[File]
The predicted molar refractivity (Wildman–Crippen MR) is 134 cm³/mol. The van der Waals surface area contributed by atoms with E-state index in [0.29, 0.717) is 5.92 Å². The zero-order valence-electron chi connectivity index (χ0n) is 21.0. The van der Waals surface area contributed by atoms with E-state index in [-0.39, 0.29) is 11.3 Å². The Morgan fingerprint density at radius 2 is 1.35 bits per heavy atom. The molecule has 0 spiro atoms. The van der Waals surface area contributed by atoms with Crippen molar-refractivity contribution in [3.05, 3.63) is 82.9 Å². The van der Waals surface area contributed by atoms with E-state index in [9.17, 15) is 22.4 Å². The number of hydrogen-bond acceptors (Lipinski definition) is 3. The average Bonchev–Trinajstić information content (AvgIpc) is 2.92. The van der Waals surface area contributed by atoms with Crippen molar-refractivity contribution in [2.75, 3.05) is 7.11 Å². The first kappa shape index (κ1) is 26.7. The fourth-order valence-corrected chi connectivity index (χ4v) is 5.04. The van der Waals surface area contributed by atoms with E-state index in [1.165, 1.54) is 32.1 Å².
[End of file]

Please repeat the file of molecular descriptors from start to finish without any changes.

The predicted molar refractivity (Wildman–Crippen MR) is 134 cm³/mol. The van der Waals surface area contributed by atoms with E-state index in [0.29, 0.717) is 5.92 Å². The zero-order valence-electron chi connectivity index (χ0n) is 21.0. The van der Waals surface area contributed by atoms with E-state index in [-0.39, 0.29) is 11.3 Å². The Morgan fingerprint density at radius 2 is 1.35 bits per heavy atom. The molecule has 0 spiro atoms. The van der Waals surface area contributed by atoms with Crippen molar-refractivity contribution in [3.05, 3.63) is 82.9 Å². The van der Waals surface area contributed by atoms with E-state index in [9.17, 15) is 22.4 Å². The number of hydrogen-bond acceptors (Lipinski definition) is 3. The average Bonchev–Trinajstić information content (AvgIpc) is 2.92. The van der Waals surface area contributed by atoms with Crippen molar-refractivity contribution in [2.75, 3.05) is 7.11 Å². The first kappa shape index (κ1) is 26.7. The fourth-order valence-corrected chi connectivity index (χ4v) is 5.04. The van der Waals surface area contributed by atoms with E-state index in [1.165, 1.54) is 32.1 Å².